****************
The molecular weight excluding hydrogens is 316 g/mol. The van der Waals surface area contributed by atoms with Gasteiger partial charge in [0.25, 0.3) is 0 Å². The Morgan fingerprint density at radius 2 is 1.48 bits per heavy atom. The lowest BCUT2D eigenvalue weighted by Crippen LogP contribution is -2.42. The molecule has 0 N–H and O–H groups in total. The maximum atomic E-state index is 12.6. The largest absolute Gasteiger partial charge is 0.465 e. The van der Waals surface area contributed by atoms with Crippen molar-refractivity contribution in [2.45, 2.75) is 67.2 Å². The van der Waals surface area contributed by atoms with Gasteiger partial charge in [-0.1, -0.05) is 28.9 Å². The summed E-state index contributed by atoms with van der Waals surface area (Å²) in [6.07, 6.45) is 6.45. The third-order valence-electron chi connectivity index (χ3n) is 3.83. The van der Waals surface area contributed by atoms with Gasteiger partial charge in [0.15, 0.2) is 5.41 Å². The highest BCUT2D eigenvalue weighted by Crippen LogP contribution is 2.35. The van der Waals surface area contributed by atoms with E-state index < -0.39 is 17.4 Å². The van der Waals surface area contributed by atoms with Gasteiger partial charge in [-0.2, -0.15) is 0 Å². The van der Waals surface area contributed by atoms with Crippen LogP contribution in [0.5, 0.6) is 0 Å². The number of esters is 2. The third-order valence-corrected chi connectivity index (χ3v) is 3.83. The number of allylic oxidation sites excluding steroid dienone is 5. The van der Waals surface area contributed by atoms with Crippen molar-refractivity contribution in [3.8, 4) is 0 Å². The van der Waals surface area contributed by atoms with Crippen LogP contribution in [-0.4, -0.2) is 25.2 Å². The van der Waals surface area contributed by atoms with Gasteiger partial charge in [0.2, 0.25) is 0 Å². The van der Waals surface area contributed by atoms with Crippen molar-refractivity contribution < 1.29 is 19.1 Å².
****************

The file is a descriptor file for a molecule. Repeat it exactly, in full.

The molecular weight excluding hydrogens is 316 g/mol. The van der Waals surface area contributed by atoms with Gasteiger partial charge in [0.25, 0.3) is 0 Å². The Morgan fingerprint density at radius 2 is 1.48 bits per heavy atom. The lowest BCUT2D eigenvalue weighted by Crippen LogP contribution is -2.42. The molecule has 0 N–H and O–H groups in total. The maximum atomic E-state index is 12.6. The largest absolute Gasteiger partial charge is 0.465 e. The van der Waals surface area contributed by atoms with Crippen molar-refractivity contribution in [2.45, 2.75) is 67.2 Å². The van der Waals surface area contributed by atoms with Gasteiger partial charge in [-0.1, -0.05) is 28.9 Å². The summed E-state index contributed by atoms with van der Waals surface area (Å²) in [6.07, 6.45) is 6.45. The third-order valence-electron chi connectivity index (χ3n) is 3.83. The van der Waals surface area contributed by atoms with Gasteiger partial charge in [0.15, 0.2) is 5.41 Å². The highest BCUT2D eigenvalue weighted by Crippen LogP contribution is 2.35. The van der Waals surface area contributed by atoms with E-state index < -0.39 is 17.4 Å². The van der Waals surface area contributed by atoms with Gasteiger partial charge in [-0.2, -0.15) is 0 Å². The van der Waals surface area contributed by atoms with Crippen LogP contribution in [0.5, 0.6) is 0 Å². The number of esters is 2. The third-order valence-corrected chi connectivity index (χ3v) is 3.83. The number of allylic oxidation sites excluding steroid dienone is 5. The van der Waals surface area contributed by atoms with Crippen molar-refractivity contribution in [3.8, 4) is 0 Å². The van der Waals surface area contributed by atoms with Crippen LogP contribution in [-0.4, -0.2) is 25.2 Å². The van der Waals surface area contributed by atoms with Gasteiger partial charge in [0.2, 0.25) is 0 Å². The van der Waals surface area contributed by atoms with Crippen molar-refractivity contribution < 1.29 is 19.1 Å².